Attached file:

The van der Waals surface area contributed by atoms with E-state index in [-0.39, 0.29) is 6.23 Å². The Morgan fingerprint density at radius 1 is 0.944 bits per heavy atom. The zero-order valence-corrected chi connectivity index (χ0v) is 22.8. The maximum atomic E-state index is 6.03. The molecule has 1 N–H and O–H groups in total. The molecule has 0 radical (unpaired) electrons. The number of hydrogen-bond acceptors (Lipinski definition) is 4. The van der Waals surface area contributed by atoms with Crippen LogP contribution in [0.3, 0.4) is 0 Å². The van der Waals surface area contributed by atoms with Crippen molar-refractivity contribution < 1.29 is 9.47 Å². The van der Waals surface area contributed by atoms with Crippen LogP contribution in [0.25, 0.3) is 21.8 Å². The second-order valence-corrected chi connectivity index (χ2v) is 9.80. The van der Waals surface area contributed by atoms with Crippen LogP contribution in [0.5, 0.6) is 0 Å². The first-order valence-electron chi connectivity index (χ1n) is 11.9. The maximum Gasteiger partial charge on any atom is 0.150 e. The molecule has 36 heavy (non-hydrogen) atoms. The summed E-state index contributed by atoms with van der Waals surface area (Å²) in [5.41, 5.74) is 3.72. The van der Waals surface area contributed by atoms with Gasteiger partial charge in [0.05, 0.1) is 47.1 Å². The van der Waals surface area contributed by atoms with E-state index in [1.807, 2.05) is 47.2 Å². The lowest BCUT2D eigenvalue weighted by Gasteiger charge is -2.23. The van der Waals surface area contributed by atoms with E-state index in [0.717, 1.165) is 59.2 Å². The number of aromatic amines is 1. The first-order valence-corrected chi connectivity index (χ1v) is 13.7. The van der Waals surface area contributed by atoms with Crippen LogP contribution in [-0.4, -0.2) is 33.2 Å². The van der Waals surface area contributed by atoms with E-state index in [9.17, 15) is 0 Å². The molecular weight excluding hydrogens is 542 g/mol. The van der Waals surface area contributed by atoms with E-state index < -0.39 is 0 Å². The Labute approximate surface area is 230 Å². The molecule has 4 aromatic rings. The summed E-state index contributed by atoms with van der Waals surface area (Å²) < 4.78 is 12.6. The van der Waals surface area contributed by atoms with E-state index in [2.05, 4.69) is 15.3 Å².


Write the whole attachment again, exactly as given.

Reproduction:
The van der Waals surface area contributed by atoms with E-state index in [-0.39, 0.29) is 6.23 Å². The Morgan fingerprint density at radius 1 is 0.944 bits per heavy atom. The zero-order valence-corrected chi connectivity index (χ0v) is 22.8. The maximum atomic E-state index is 6.03. The molecule has 1 N–H and O–H groups in total. The molecule has 0 radical (unpaired) electrons. The number of hydrogen-bond acceptors (Lipinski definition) is 4. The van der Waals surface area contributed by atoms with Crippen LogP contribution in [0.3, 0.4) is 0 Å². The van der Waals surface area contributed by atoms with Crippen molar-refractivity contribution < 1.29 is 9.47 Å². The van der Waals surface area contributed by atoms with Crippen LogP contribution in [0.25, 0.3) is 21.8 Å². The second-order valence-corrected chi connectivity index (χ2v) is 9.80. The van der Waals surface area contributed by atoms with Crippen LogP contribution in [0.5, 0.6) is 0 Å². The first-order valence-electron chi connectivity index (χ1n) is 11.9. The maximum Gasteiger partial charge on any atom is 0.150 e. The molecule has 36 heavy (non-hydrogen) atoms. The summed E-state index contributed by atoms with van der Waals surface area (Å²) in [5.41, 5.74) is 3.72. The van der Waals surface area contributed by atoms with Gasteiger partial charge in [0.05, 0.1) is 47.1 Å². The van der Waals surface area contributed by atoms with E-state index in [1.807, 2.05) is 47.2 Å². The lowest BCUT2D eigenvalue weighted by Gasteiger charge is -2.23. The van der Waals surface area contributed by atoms with E-state index in [0.717, 1.165) is 59.2 Å². The number of aromatic amines is 1. The first-order valence-corrected chi connectivity index (χ1v) is 13.7. The van der Waals surface area contributed by atoms with Crippen LogP contribution in [-0.4, -0.2) is 33.2 Å². The van der Waals surface area contributed by atoms with E-state index in [9.17, 15) is 0 Å². The molecular weight excluding hydrogens is 542 g/mol. The van der Waals surface area contributed by atoms with E-state index < -0.39 is 0 Å². The Labute approximate surface area is 230 Å². The molecule has 4 aromatic rings. The summed E-state index contributed by atoms with van der Waals surface area (Å²) < 4.78 is 12.6. The van der Waals surface area contributed by atoms with E-state index in [2.05, 4.69) is 15.3 Å².